Mammography Bus Unveiled

The combined efforts of the Buffalo Sabres Alumni Association, First Niagara Financial Group and Erie County Medical Center will save the lives of women in Western New York for many years to come. The partners unveiled a state-of-the-art bus that holds two digital mammography machines that will travel to underserved and under-tested women in this area.

With a combined contribution of $750,000 from the three groups the bus will be managed by Western New York Breast Health, the practice of Dr. Vivian Lindfield.

Buffalo Sabres Alumni Relations Director Larry Playfair explained how over the years the Sabre’s wives have been holding their wine tasting event and the proceeds were going back into the community. Jody Lomeo, ECMC CEO and foundation board member, went to the Sabres and before they could finish their presentation they alumni said “yes.”

What began as a couple of vans traveling into the hardship areas and transporting the women to a mammography screening, became a bus that would go into the community and allow the women to be tested in their own driveway. The bus will also be parked at festivals, health fairs, churches and community centers where the staff of Dr. Lindfield’s practice will conduct the screenings and the women will then be advised on where to go for treatment, if needed.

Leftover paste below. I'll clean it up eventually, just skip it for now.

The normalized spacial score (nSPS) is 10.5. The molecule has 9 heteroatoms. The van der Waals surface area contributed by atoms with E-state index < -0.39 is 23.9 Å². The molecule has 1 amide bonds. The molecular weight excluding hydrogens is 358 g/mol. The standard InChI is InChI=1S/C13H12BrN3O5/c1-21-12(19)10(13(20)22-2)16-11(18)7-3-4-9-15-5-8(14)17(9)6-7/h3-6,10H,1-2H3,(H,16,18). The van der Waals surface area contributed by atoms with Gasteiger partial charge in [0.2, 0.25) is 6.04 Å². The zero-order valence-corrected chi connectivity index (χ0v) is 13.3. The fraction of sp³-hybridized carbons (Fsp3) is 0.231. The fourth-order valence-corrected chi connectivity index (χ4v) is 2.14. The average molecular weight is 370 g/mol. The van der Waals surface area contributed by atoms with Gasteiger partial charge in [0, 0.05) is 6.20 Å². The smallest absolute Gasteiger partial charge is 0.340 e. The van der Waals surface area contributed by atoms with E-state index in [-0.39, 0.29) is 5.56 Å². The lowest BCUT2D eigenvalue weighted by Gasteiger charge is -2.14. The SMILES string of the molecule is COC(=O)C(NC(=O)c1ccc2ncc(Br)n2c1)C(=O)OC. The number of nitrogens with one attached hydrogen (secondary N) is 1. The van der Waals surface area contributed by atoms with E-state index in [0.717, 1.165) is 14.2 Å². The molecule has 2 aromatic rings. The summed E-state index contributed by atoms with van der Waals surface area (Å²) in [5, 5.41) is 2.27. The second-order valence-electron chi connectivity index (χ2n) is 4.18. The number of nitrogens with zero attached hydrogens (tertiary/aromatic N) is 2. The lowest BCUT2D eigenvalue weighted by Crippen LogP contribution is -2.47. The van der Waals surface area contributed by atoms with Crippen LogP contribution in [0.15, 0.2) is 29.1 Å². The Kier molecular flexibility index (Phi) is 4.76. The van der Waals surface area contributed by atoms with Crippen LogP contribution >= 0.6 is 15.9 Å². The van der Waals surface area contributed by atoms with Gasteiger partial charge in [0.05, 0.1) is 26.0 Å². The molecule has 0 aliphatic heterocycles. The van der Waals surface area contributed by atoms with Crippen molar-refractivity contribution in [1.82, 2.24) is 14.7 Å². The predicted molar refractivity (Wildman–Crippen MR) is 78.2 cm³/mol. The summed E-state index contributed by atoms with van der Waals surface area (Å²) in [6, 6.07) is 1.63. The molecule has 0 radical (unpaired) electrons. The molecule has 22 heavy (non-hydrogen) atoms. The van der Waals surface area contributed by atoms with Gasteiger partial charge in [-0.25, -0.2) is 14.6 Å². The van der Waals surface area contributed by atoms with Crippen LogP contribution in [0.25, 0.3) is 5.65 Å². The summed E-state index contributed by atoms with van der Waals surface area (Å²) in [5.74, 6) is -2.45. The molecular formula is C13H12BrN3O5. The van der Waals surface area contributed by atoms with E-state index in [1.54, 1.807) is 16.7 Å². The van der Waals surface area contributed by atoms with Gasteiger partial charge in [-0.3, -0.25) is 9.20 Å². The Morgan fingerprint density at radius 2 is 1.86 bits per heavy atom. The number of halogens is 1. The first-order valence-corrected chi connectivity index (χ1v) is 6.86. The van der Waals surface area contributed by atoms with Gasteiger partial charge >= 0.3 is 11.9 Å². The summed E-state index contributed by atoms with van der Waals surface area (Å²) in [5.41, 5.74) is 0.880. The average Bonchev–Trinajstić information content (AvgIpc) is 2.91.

“Mammograms can save lives,” said Dr. Lindfield. “Finding the disease early is the key. Now I can go to a patient in their own backyard, talk to them and get them to the right care.”

“I want to thank the alumni wives,” said Lameo. “It was their vision and it’s about the patients that wouldn’t have been served.”

“There’s a WOW factor here,” said John Koelmel, president and CEO of First Niagara. “What better way to provide this care than by saying ‘You can’t get to us?’ ‘Then we’ll come to you.”

There are several such buses in various regions of the country. A program in West Virginia, which has the fifth-highest morality rate from breast cancer nationally, reached 400 women in 2009 and 1,520 last year. The WNY bus is expected to test more than 1,500 in the first year.

“We’ve had a number of player wives, daughters, sisters and mothers affected by breast cancer,” said Playfair. “This is such a useful and meaningful addition to the tools the region brings to bear to help thwart this disease. We are commtted to this project and will stay involved with its growth.”

For information on the bus call 1-855-Go4-PINK (1-855-464-7465.

 

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